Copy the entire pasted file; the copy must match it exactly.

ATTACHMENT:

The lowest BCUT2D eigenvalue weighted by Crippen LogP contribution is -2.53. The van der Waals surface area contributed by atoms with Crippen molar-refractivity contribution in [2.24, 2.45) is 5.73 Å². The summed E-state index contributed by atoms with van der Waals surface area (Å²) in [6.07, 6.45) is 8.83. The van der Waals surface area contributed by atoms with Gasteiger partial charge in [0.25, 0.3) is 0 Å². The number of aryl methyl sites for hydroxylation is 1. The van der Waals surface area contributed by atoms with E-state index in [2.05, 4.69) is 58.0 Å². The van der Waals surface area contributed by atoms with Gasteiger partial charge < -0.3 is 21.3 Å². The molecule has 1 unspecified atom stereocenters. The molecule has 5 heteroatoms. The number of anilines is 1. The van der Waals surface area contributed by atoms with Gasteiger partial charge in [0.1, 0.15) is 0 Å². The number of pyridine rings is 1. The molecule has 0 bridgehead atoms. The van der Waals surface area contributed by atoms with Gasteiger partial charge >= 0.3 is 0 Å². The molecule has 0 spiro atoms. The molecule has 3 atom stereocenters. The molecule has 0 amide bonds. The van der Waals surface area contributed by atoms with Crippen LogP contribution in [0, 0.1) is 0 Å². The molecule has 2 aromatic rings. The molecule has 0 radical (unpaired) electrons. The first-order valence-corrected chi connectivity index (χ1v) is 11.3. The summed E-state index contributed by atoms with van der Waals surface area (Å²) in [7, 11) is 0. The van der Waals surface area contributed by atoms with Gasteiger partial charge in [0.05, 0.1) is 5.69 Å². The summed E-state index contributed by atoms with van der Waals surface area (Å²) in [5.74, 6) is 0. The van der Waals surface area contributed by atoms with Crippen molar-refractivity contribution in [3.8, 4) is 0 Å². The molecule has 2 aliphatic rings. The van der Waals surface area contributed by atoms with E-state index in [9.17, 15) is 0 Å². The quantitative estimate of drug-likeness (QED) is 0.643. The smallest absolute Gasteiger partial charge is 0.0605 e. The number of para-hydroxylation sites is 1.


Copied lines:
The lowest BCUT2D eigenvalue weighted by Crippen LogP contribution is -2.53. The van der Waals surface area contributed by atoms with Crippen molar-refractivity contribution in [2.24, 2.45) is 5.73 Å². The summed E-state index contributed by atoms with van der Waals surface area (Å²) in [6.07, 6.45) is 8.83. The van der Waals surface area contributed by atoms with Gasteiger partial charge in [0.25, 0.3) is 0 Å². The number of aryl methyl sites for hydroxylation is 1. The van der Waals surface area contributed by atoms with E-state index in [2.05, 4.69) is 58.0 Å². The van der Waals surface area contributed by atoms with Gasteiger partial charge < -0.3 is 21.3 Å². The molecule has 1 unspecified atom stereocenters. The molecule has 5 heteroatoms. The number of anilines is 1. The van der Waals surface area contributed by atoms with Gasteiger partial charge in [0.1, 0.15) is 0 Å². The number of pyridine rings is 1. The molecule has 0 bridgehead atoms. The van der Waals surface area contributed by atoms with Gasteiger partial charge >= 0.3 is 0 Å². The molecule has 0 spiro atoms. The molecule has 3 atom stereocenters. The molecule has 0 amide bonds. The van der Waals surface area contributed by atoms with Crippen LogP contribution in [0, 0.1) is 0 Å². The molecule has 2 aromatic rings. The molecule has 0 radical (unpaired) electrons. The first-order valence-corrected chi connectivity index (χ1v) is 11.3. The summed E-state index contributed by atoms with van der Waals surface area (Å²) in [7, 11) is 0. The van der Waals surface area contributed by atoms with Gasteiger partial charge in [0.05, 0.1) is 5.69 Å². The summed E-state index contributed by atoms with van der Waals surface area (Å²) in [5.74, 6) is 0. The van der Waals surface area contributed by atoms with Crippen molar-refractivity contribution in [3.8, 4) is 0 Å². The molecule has 2 aliphatic rings. The van der Waals surface area contributed by atoms with E-state index in [9.17, 15) is 0 Å². The quantitative estimate of drug-likeness (QED) is 0.643. The smallest absolute Gasteiger partial charge is 0.0605 e. The number of para-hydroxylation sites is 1.